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Diagnostic Tests for Dementia

Home Diagnostic Testing

These home medical tests may be relevant to Dementia:

Tests and diagnosis discussion for Dementia:

DEMENTIA: NWHIC (Excerpt)

Dementia is a clinical diagnosis made by a physician. Although there are a number of different checklists available, the "Diagnostic and Statistical Manual-IV" is the most widely accepted list of criteria for dementia. A patient, who has an acquired problem of memory, cognitive ability, and problems with functional abilities, may have a dementia syndrome. The patient must not have a confusional state, such as delirium or drug intoxication, at the time of diagnosis. A skilled physician can apply these criteria to detect the presence of dementia, but some physicians may be far more skilled than others in this regard. (Source: excerpt from DEMENTIA: NWHIC)

Forgetfulness It's Not Always What You Think -- Age Page -- Health Information: NIA (Excerpt)

People who are worried about memory problems should see their doctor. If the doctor believes that the problem is serious, then a thorough physical, neurological, and psychiatric evaluation may be recommended. A complete medical examination for memory loss may include gathering information about the person's medical history, including use of prescription and over-the-counter medicines, diet, past medical problems, and general health. Because a correct diagnosis depends on recalling these details accurately, the doctor also may ask a family member for information about the person.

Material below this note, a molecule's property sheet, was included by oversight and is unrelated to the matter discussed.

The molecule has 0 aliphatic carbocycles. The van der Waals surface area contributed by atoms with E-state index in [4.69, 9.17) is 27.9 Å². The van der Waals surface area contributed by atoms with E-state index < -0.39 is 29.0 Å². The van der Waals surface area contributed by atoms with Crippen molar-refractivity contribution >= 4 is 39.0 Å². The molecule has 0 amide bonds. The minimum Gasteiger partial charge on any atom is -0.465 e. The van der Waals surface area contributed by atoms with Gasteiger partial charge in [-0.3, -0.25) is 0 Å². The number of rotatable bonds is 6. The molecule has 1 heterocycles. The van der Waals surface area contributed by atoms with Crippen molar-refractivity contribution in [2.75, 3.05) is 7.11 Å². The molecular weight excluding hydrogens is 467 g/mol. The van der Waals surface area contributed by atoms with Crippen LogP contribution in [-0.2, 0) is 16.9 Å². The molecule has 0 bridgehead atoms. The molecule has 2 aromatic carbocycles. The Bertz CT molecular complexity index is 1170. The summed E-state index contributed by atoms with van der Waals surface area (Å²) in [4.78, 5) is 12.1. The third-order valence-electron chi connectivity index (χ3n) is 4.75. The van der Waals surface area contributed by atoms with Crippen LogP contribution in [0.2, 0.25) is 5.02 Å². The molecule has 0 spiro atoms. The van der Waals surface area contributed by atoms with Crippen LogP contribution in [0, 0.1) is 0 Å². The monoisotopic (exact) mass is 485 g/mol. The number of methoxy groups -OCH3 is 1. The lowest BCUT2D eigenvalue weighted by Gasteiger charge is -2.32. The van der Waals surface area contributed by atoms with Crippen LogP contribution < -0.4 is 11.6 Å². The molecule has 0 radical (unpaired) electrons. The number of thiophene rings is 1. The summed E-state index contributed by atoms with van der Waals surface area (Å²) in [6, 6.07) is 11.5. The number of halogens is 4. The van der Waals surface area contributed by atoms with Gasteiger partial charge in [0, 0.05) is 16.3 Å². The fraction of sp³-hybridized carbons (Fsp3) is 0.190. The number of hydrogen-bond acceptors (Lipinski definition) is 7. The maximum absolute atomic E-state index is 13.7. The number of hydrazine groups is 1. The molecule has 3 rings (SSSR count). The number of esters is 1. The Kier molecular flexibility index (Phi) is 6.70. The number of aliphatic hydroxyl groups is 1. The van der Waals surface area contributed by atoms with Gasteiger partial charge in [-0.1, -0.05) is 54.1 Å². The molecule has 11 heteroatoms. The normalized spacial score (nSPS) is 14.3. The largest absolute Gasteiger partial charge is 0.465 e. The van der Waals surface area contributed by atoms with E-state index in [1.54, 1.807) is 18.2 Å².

Tests of blood and urine may be done to help the doctor find any problems. There are also tests of mental abilities (tests of memory, problem solving, counting, and language). A brain CT scan may assist the doctor in ruling out a curable disorder. A scan also may show signs of normal age-related changes in the brain. It may be necessary to have another scan at a later date to see if there have been further changes in the brain.

Alzheimer's disease and multi-infarct dementia can exist together, making it hard for the doctor to diagnose either one specifically. Scientists once thought that multi-infarct dementia and other types of vascular dementia caused most cases of irreversible mental impairment. They now believe that most older people with irreversible dementia have Alzheimer's disease. (Source: excerpt from Forgetfulness It's Not Always What You Think -- Age Page -- Health Information: NIA)

Diagnosis of Dementia: medical news summaries:

The following medical news items are relevant to diagnosis of Dementia:

 

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